One of the arguments for using WordPress is that affordable help for the platform is easy to find. It’s something I have seen claimed around the web a lot of times and I have made this argument myself, repeatedly.
It seems simple enough: WordPress has less of an entry barrier for developers, meaning it’s easier to get into. It also has the largest ecosystem among all content management systems. That should mean a high supply of developers, which should result in low prices.
However, it recently occurred to me that I have no concrete evidence to support that claim. Like other people, I simply repeated what I heard elsewhere and what my gut feeling told me. Therefore, I thought it’s time to find out if that claim is actually true.
That’s exactly what I will attempt to do with this post. As I’m typing this, I’m not entirely sure yet how I am going to approach that task. I guess we will find out.
Some Clarification on the Methodology
So, before we get started, I probably need to clarify what exactly I’m trying to find out. When I’m asking whether WordPress developers are cheaper, the first question I need to ask is “cheaper than what?”
Grounds of Comparison
First, I would claim that the goal of most people in hiring a WordPress developer is to end up with either a new WordPress website or to get help in fixing or improving their existing site. For that reason, it makes sense to compare the money WordPress developers earn for this kind of work with the income of other developers for similar or the same work.
As a consequence, in my comparison, I will especially concentrate on people working with Joomla and Drupal, the other two most popular content management systems. However, I will also take a look at the income of general web developers. In both cases, I will examine freelancers as well as people working in salaried positions.
The next question is, how do you define or calculate the average price of a WordPress developer? Price is not only dependent on the typical hourly pay but also on how long it takes for them to complete their work.
Logically, if someone is paid less per hour but takes on average twice as long as other developers (for example, because the work is more complex), the end result will not come out cheaper. So, I will have to try and find ways to determine both hourly income as well as total earning per site.
Implementers vs Developers
Finally, there is one caveat for the numbers below: one of the reasons why getting data on how much WordPress developers earn is so difficult is that the term developer has been muddled down a bit, especially in the WordPress sphere.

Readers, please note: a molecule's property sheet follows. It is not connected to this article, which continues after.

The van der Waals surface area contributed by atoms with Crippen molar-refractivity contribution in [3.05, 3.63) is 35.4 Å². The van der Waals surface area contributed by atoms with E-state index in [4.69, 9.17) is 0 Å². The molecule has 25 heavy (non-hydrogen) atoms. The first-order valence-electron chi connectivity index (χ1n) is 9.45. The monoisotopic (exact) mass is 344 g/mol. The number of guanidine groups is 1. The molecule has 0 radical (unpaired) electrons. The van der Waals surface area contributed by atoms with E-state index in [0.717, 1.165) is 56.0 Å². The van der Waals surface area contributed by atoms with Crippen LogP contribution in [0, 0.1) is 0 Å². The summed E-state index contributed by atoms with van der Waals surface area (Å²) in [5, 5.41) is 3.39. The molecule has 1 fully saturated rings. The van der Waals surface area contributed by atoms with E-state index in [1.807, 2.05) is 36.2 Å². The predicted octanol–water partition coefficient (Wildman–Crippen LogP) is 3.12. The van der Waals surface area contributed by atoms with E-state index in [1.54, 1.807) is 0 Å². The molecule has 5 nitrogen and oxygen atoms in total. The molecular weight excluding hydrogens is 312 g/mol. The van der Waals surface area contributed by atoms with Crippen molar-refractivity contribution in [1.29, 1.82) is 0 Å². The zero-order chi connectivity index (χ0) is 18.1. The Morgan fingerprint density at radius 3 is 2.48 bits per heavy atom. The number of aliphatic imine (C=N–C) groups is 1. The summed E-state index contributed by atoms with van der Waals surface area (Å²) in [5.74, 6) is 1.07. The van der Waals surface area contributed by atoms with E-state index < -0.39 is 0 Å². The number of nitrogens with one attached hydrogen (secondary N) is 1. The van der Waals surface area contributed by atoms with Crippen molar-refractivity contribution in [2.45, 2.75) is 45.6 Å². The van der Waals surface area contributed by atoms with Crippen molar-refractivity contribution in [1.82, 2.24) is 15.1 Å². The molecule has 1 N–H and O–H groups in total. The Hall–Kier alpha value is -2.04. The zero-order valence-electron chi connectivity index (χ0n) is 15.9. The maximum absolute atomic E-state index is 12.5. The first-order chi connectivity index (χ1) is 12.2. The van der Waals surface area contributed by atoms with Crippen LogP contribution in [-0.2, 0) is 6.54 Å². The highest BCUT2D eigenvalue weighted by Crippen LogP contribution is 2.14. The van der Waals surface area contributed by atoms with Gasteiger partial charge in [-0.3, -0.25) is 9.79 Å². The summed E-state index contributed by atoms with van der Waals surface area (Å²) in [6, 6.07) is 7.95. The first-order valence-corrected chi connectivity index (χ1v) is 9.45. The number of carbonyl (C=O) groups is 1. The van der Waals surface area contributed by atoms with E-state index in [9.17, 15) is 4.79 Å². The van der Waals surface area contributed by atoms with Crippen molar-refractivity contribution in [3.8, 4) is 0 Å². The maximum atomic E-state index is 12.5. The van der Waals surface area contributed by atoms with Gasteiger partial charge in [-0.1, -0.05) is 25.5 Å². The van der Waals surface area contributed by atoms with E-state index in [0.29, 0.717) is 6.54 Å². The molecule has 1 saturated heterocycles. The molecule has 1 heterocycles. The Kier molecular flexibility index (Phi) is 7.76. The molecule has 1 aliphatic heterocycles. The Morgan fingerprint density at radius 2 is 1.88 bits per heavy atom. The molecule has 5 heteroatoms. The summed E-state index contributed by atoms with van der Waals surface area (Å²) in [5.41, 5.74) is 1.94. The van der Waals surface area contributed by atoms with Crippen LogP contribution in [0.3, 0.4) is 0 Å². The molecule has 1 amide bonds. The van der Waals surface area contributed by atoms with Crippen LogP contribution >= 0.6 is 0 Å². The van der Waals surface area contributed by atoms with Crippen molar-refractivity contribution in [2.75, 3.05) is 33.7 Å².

That’s mainly due to the ease of use of the platform. It is both a gift and a curse as it allows a lot of people to build websites for a living without being able to code. These are often called WordPress implementers. Since they often get mixed in with true coders, it skews the numbers a bit.
Implementers are probably among the main reasons why WordPress developer rates cover such a wide margin. In more technical CMS or pure coding professions, this doesn’t happen in the same way. So, keep that in mind throughout.
The Average Hourly Rate of WordPress Developers
Alright, now let’s get to the meat and potatoes of this post. First, we will try to figure out how much WordPress developers earn per hour. There’s a bunch of information on that online, although not nearly as much as you would expect.
Estimates Say WordPress Developers Earn Between $25 and $400/hour
There are several articles out there with information on this matter. WP Engine did some research on people working with WordPress in 2015. In it, they also covered the average hourly rate of WordPress freelancers.
The average comes out as a little more than $29/hour, as Rachel McCollin calculated in her article. Keep in mind that this information is for the US only and covers data from one single job portal.
Rachel also goes through additional data that brings her to the conclusion that WordPress professionals earn somewhere between $25 and $36 per hour.
Post Status, on the other hand, gives a rather broad range of $25 – $400. However, Brian Krogsgard readily admits that those are only estimates based on talking to people and working in the industry for a long time.